Jevons was correct that British coal production would decline. Oil was still to be found and that enabled economic growth to continue. But right now the high price of oil is holding back economic growth. I expect growth to resume in the long run. But we could be looking at 15-20 years of economic contraction and stagnation while we wait for the energy technology advances that will enable the resumption of economic growth.
There are 4 types of coal. Within each type energy intensity varies. In descending energy density: Anthracite, Bituminous, SubBituminous, Lignite The production of the highest energy content type, anthracite, peaked decades ago. The average quality of extracted coal in the United States is declining as coal mining companies have to shift to lower quality deposits as higher quality deposits become depleted.
The same pattern is seen with oil. Lower quality oils are extracted today and these oils require more energy to process them into usable form.
As far as I can tell, British coal production declined from lack of demand, not supply. I've been looking for a source for historical coal prices (before WWII) that would give a clue about supply vs demand. Have you seen any?
The average quality of extracted coal in the United States is declining as coal mining companies have to shift to lower quality deposits as higher quality deposits become depleted.
There are very, very large amounts of bituminous coal in the US, especially in the Illinois Basin. They're not being used because they're high sulfur, which makes them slightly more expensive than sub-bituminous Powder River coal.
I've read accounts claiming that the coal veins were getting smaller in Britain. Costs were rising. Maggie killed off most of the rest of the British coal industry by letting in cheaper imports. Sorry, I do not have time to pursue this at the moment. But I recall TOD posts about it.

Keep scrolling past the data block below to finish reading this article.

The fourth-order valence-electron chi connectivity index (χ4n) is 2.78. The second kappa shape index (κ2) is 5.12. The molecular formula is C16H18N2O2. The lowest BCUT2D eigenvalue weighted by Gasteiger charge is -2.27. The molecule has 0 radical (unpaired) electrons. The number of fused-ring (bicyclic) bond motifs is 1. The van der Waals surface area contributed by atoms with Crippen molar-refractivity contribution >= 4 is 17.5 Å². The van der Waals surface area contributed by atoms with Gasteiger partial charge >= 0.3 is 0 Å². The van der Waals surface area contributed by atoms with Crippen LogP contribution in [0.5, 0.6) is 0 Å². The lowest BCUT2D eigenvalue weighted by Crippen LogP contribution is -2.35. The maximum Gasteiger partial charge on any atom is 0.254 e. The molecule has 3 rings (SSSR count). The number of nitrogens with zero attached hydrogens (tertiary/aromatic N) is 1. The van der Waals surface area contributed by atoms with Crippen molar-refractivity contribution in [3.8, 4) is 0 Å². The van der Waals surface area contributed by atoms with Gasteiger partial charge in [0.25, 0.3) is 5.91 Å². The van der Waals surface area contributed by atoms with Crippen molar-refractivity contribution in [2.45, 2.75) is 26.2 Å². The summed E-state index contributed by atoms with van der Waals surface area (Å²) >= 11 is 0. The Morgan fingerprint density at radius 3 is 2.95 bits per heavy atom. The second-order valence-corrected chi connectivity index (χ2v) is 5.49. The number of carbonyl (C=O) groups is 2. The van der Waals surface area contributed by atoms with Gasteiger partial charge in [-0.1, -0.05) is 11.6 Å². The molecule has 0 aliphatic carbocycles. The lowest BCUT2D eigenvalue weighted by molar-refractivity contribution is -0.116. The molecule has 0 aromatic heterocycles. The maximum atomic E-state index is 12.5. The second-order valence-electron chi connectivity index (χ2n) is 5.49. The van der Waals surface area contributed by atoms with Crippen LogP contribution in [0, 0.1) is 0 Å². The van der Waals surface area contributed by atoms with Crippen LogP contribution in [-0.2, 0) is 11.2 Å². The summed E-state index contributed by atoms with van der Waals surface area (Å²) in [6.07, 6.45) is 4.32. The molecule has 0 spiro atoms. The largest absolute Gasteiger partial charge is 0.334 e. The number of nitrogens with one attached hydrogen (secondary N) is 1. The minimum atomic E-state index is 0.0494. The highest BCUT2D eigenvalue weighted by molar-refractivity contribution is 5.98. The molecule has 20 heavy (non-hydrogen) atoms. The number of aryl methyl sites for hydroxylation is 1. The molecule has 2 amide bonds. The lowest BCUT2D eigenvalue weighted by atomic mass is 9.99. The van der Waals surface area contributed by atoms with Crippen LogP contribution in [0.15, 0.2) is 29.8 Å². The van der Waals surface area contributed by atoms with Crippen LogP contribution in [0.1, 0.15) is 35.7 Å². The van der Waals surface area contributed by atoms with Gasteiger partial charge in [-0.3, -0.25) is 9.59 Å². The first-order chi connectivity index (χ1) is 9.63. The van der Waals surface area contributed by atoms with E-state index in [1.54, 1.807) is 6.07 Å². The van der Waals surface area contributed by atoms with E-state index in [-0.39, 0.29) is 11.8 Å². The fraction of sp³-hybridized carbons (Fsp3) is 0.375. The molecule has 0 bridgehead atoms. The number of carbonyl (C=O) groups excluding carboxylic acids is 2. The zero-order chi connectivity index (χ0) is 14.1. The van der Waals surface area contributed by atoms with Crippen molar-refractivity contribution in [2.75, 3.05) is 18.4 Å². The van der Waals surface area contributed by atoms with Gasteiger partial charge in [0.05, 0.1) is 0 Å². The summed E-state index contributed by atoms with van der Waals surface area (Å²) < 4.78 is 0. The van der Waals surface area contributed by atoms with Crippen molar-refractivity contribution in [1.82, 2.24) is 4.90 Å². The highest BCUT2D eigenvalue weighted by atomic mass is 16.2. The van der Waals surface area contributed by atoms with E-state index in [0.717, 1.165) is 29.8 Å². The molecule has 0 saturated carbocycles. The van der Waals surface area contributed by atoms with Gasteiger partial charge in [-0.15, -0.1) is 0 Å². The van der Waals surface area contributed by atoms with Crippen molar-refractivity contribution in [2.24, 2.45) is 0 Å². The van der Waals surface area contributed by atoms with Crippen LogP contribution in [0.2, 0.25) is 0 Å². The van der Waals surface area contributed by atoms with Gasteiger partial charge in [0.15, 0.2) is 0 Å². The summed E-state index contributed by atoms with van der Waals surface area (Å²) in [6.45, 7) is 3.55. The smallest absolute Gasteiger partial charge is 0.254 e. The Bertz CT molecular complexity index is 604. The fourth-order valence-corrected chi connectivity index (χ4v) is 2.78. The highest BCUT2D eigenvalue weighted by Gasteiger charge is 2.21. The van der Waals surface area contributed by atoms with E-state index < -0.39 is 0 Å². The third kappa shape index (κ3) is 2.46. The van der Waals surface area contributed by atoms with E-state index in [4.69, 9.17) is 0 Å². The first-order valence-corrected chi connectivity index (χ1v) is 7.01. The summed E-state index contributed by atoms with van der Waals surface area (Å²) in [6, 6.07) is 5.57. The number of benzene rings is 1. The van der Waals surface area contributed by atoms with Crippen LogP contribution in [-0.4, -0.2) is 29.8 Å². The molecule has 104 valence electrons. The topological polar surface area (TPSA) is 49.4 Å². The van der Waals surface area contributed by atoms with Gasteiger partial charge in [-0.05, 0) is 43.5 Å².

I've read accounts claiming that the coal veins were getting smaller in Britain...I recall TOD posts about it..
I think I've read all of the TOD posts about coal. Unfortunately, their discussion of changes in UK coal resource quality have never gotten beyond the superficial.
Here's a detailed discussion of UK coal.
"At the present time folk would have you believe that the UK has very little coal left (4.5 years according to the BP report, from 2005, which suggests that the country is only staving off running out, since it is using about a quarter of that a year, by relying on imports).
So where did the coal go? Did some evil Voldemort-type character sneak into the country over night and magic it away? No! As the World Coal study shows, the coal is still there. It is just that, at the present time, the coal is not economically mineable and so it is not considered a reserve. It is, however, physically, still there, and thus, is still shown in the first column as a resource. And as the price of oil rises and the price of alternate fuels rises, so more of that resource will become a reserve. "